“What we find is deeply concerning,” they warned. “Citizens in a number of supposedly consolidated democracies in North America and Western Europe have not only grown more critical of their political leaders. Rather, they have also become more cynical about the value of democracy as a political system, less hopeful that anything they do might influence public policy, and more willing to express support for authoritarian alternatives. The crisis of democratic legitimacy extends across a much wider set of indicators than previously appreciated.”
Similar data shows the same trend forming in Sweden, Australia, the Netherlands, New Zealand and the United Kingdom.
The death of democracy has already gone beyond the theoretical. It is affecting ballot boxes across the world. Everywhere you look, you clearly see early warning signs of the death of democracy. And biblical prophecy strongly indicates that this trend is going to accelerate.
Since World War ii, the Western world has come to a consensus on what a democracy should look like: a system of government that has been termed liberal democracy. The West dreamed of spreading this enlightened ideal of representative self-government around the world, pushing back socialism, communism and/or dictatorships and tyrannies and giving everyone worldwide the freedom to govern themselves.
But not only has the West failed to export its prized product, it is rotting on its own shelves. Democracy in Britain, Europe, America and beyond is crumbling. This has been visible in decade-long trends and in recent elections. And it is more than a rejection of certain politicians or parties. It shows a world no longer happy with the way government works, even in free societies. It shows a world where voters are so dissatisfied with democracy that they are willing to conduct live experiments on themselves with alternative and even radical forms of government.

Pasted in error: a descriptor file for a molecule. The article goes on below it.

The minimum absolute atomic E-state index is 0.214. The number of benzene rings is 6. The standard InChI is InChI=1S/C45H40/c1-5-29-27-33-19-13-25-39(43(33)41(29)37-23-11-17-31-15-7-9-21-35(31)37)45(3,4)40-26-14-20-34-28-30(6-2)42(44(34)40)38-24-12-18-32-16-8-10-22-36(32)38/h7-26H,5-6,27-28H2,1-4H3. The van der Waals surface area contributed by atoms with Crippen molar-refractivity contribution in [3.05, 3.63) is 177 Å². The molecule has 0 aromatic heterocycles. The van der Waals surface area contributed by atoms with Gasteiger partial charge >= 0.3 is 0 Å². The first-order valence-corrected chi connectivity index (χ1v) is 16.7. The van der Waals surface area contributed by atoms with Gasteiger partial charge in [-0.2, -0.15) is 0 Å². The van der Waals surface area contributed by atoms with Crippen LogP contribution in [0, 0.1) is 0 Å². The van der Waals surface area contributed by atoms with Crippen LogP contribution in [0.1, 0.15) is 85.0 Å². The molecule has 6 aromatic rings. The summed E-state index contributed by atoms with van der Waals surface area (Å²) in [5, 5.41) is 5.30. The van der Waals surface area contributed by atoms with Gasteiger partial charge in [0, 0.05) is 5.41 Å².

One alternative is the pirates. On Oct. 29, 2016, pirates came close to taking over Iceland. These were not literal pirates, but the Icelandic Pirate Party.
The pirate movement is one of the newest in politics. It morphed from a protest against restrictive online copyright enforcement to a political movement, promoting the right to privacy, government transparency and free speech.
The party was founded just four years ago, but in October it won 15 percent of the vote, making it the third most popular party in Iceland. That’s explosive growth.
Like almost everywhere else in the world, it’s easy to see why Icelandic voters have so forcefully rejected politics as usual. Earlier in 2016, the Panama papers revealed massive corruption at the top of Iceland’s government, leading to the resignation of the prime minister.
A key platform of the pirate parties in Iceland and across Europe—and the biggest way they reject “liberal democracy”—is their support for direct democracy. Just about all of the West’s liberal democracies are representative democracies. The people choose a representative; the representative is charged with lawmaking, judging or administering the way that he thinks best within the constitution; and if voters disagree, they vote him out at the end of his term—if not sooner.
But when elected representatives are as corrupt as the Panama papers, Wikileaks and other leaks reveal, it’s easy to see why voters want something different. Under direct democracy, citizens vote directly on the policies themselves, cutting out the middleman.
Beppe Grillo, the former comedian who is looking more and more like the future prime minister of Italy, leads a direct democracy group: the Five Star Movement. The Netherlands passed a law last year that allows petitions to trigger referenda on legislation.
At the same time the pirates assaulted Iceland, a farmers’ party stormed to power in Lithuania in two rounds of elections, held on October 9 and 23. Before the election, the Peasant and Greens Union held just one seat in parliament. Now it is the largest party, with 54.